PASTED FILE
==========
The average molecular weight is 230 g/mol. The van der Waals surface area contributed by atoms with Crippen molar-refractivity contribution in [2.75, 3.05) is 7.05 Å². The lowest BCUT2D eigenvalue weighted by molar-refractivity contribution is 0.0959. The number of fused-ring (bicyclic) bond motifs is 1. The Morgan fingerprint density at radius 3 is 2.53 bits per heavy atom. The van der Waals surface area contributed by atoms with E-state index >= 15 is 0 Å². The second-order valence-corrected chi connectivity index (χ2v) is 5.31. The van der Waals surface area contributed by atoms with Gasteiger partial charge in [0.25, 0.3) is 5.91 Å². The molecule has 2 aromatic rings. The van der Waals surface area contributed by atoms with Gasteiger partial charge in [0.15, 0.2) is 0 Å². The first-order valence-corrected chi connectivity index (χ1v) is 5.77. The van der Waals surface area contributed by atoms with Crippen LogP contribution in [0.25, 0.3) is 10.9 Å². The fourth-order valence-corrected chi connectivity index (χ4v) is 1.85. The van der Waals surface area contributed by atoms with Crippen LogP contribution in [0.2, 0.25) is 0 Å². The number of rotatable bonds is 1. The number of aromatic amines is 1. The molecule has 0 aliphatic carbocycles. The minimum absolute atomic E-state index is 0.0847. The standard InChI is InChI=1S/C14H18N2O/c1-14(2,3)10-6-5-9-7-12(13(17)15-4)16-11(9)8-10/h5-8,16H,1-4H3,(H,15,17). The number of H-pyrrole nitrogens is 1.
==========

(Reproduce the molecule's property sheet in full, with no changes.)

The average molecular weight is 230 g/mol. The van der Waals surface area contributed by atoms with Crippen molar-refractivity contribution in [2.75, 3.05) is 7.05 Å². The lowest BCUT2D eigenvalue weighted by molar-refractivity contribution is 0.0959. The number of fused-ring (bicyclic) bond motifs is 1. The Morgan fingerprint density at radius 3 is 2.53 bits per heavy atom. The van der Waals surface area contributed by atoms with E-state index >= 15 is 0 Å². The second-order valence-corrected chi connectivity index (χ2v) is 5.31. The van der Waals surface area contributed by atoms with Gasteiger partial charge in [0.25, 0.3) is 5.91 Å². The molecule has 2 aromatic rings. The van der Waals surface area contributed by atoms with Gasteiger partial charge in [0.15, 0.2) is 0 Å². The first-order valence-corrected chi connectivity index (χ1v) is 5.77. The van der Waals surface area contributed by atoms with Crippen LogP contribution in [0.25, 0.3) is 10.9 Å². The fourth-order valence-corrected chi connectivity index (χ4v) is 1.85. The van der Waals surface area contributed by atoms with Crippen LogP contribution in [0.2, 0.25) is 0 Å². The number of rotatable bonds is 1. The number of aromatic amines is 1. The molecule has 0 aliphatic carbocycles. The minimum absolute atomic E-state index is 0.0847. The standard InChI is InChI=1S/C14H18N2O/c1-14(2,3)10-6-5-9-7-12(13(17)15-4)16-11(9)8-10/h5-8,16H,1-4H3,(H,15,17). The number of H-pyrrole nitrogens is 1.